The troubled Ruby Princess cruise ship is on track to follow orders that it should leave Australian waters on Thursday, but unions say they remain concerned for some of the crew on board.
The NSW Police-led operation to disembark some of the crew to allow them to fly home continued on Wednesday, alongside a NSW Health operation to get the 21 workers who remain sick with COVID-19 off the ship.
Unions have been pushing hard for the sick crew to come off the ship in recent days, saying it should not be forced to leave Australian waters until they have been given the proper medical care.
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As ambulances arrived around midday, the national coordinator for the international transport workers federation in Australia Dean Summers reiterated the importance of getting the crew off the ship.
"Here we are the day before the ship had been ordered to go to sea," he said.
"We know from the health department that there are 21 active and contagious cases of COVID-19 on board the ship, and we cannot let this ship sail with any cases."
At the morning's media conference, NSW Police Commissioner Mick Fuller confirmed the ship was on track to leave on Thursday.
In the evening, police confirmed a further 115 people had left the ship, after 57 disembarked on Tuesday.
"The Commissioner of Border Force has written to Carnival and directed that the Ruby Princess leaves Australian waters from this Thursday, so from a NSW Police perspective, we are still working to that date," Mr Fuller said.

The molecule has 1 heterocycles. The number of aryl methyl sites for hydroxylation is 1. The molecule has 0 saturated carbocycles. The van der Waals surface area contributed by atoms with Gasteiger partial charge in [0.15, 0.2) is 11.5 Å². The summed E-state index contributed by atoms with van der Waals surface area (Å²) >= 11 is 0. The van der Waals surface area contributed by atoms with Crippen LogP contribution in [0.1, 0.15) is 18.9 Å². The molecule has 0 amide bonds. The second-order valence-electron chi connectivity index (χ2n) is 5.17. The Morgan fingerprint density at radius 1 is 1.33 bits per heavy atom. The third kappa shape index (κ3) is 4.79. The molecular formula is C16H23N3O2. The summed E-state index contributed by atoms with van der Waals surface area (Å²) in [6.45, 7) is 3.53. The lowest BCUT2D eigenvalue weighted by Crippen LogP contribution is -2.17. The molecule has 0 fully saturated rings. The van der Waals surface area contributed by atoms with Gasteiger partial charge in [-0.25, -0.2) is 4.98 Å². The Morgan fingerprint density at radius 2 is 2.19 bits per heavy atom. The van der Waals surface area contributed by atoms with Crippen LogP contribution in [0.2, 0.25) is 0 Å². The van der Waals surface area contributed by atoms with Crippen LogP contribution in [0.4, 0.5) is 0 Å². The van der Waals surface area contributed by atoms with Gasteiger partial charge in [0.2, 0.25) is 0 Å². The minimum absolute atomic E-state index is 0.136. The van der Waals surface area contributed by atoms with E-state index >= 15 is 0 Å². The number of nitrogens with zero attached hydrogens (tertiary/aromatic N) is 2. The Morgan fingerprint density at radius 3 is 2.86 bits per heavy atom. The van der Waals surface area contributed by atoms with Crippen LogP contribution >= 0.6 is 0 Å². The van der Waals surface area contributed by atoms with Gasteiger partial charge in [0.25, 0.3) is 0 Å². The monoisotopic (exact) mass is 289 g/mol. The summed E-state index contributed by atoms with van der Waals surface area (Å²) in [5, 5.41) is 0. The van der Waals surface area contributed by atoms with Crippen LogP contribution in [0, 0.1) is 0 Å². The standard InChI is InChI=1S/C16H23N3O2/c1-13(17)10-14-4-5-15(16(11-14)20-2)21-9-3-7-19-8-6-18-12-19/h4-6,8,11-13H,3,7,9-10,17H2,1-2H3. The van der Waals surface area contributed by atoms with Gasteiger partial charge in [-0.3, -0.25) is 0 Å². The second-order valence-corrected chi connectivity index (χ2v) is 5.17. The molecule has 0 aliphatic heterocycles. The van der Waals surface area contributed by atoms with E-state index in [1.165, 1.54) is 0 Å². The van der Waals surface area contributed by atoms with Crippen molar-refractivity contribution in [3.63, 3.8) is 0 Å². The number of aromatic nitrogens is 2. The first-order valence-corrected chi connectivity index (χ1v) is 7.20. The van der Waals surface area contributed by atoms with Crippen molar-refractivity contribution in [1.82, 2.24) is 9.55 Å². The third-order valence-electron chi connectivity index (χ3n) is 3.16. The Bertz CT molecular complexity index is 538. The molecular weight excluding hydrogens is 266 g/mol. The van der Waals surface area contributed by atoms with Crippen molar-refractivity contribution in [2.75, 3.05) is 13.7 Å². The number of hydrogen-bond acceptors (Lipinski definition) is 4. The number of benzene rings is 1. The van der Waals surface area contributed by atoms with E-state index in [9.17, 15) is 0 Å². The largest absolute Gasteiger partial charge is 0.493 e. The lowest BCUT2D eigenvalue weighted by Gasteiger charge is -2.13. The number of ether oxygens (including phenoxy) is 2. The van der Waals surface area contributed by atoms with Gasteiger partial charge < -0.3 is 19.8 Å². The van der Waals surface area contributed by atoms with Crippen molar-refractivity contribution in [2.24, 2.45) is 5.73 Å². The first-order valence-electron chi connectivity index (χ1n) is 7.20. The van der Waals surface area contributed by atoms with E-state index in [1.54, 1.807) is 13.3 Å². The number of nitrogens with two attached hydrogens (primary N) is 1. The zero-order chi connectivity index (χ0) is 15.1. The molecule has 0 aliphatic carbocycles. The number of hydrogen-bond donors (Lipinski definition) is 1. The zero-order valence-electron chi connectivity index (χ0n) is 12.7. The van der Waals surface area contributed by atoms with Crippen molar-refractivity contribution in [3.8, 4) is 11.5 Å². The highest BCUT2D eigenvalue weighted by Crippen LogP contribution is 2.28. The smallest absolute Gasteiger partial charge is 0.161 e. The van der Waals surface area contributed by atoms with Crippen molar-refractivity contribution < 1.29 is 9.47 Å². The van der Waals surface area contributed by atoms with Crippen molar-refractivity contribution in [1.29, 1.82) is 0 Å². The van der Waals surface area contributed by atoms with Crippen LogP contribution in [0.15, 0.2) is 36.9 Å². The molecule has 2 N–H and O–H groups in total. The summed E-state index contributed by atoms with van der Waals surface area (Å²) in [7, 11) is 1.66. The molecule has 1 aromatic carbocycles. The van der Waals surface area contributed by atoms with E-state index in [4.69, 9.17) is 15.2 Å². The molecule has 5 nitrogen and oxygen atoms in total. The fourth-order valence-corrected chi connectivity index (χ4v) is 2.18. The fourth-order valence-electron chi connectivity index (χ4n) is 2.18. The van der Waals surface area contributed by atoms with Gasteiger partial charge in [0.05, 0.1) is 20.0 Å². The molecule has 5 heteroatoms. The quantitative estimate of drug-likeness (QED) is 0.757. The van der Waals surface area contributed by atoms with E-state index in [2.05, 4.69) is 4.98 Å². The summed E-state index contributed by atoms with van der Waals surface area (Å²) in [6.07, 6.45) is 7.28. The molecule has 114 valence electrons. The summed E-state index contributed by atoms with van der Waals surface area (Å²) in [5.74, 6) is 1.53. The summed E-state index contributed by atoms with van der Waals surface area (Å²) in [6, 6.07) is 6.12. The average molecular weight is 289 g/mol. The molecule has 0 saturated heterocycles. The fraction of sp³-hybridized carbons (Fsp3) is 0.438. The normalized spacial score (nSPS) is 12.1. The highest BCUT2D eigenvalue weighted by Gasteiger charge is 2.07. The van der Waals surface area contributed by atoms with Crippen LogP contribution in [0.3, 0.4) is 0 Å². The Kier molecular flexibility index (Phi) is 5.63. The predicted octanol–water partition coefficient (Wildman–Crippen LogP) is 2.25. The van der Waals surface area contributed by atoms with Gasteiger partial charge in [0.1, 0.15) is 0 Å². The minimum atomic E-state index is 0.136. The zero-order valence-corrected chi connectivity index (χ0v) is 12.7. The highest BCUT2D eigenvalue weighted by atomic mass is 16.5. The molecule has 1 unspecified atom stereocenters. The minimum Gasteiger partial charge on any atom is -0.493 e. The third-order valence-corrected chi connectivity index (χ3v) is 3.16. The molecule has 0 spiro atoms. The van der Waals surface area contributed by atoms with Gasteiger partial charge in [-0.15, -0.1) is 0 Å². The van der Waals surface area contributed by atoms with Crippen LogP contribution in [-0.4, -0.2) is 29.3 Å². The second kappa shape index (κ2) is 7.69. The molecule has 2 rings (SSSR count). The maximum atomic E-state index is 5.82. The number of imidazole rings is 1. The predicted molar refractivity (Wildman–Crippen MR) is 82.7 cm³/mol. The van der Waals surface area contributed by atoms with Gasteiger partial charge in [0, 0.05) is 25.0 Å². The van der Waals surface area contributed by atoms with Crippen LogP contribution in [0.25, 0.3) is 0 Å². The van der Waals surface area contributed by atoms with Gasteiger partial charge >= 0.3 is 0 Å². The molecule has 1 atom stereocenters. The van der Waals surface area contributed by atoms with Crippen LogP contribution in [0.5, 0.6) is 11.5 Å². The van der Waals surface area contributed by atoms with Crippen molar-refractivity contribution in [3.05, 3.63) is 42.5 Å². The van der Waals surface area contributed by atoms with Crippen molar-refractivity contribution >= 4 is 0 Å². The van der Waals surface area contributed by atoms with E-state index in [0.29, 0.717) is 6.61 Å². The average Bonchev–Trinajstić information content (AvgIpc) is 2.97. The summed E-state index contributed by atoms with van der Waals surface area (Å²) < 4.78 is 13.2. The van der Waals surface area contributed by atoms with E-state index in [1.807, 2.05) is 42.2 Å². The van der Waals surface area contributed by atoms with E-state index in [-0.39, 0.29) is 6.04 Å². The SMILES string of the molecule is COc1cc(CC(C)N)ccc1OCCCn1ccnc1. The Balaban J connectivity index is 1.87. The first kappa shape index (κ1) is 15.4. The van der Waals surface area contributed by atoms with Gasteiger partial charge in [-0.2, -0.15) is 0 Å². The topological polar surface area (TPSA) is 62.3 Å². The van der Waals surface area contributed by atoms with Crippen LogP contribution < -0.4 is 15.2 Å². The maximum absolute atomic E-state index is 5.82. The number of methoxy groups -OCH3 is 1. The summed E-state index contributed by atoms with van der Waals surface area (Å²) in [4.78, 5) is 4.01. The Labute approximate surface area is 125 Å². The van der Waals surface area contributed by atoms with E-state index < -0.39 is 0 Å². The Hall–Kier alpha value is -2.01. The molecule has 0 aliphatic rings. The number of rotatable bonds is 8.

"There are a number of other potential crew members who may be repatriated, we are waiting for information from either Carnival or other consulates in terms of absolutely fixed travel arrangements for those individuals."
South Coast Labour Council secretary Arthur Rorris said he was pleased to see "common sense prevail" regarding the 21 sick crew.
"If by the end of today we have every single COVID positive crew member off that ship, then that is a major step forward," he said on Wednesday.
"It's good to see that sanity is prevailing, because the attitude of the police commissioner yesterday was frankly disturbing, that a ship could sail with COVID positive crew on board," he said.
Mr Rorris also praised the work of medical specialists and public health officials, whose "transparency and cooperation has been of a gold standard" during the mission to disembark crew.
He said the unions remained concerned that not all crew who wanted to leave the ship before it set sail were being allowed to disembark.
"Anyone left on that ship should be left there voluntarily, not by Border Force directive," he said.
Police said more crew were expected to disembark on Thursday before the ship leaves.
Also on Wednesday, the NSW Special Commission of Inquiry into the Ruby Princess began, with the ship's doctor Ilse Von Watzdorf giving evidence.
During her appearance via video link, which was interrupted repeatedly by technical issues, she said she was surprised passengers were allowed to disembark in Sydney on March 19 while test results for a number of passengers were pending.
Dr Von Watzdorf said she would have waited to receive test results, given the number of passengers with symptoms consistent with illnesses including COVID-19.
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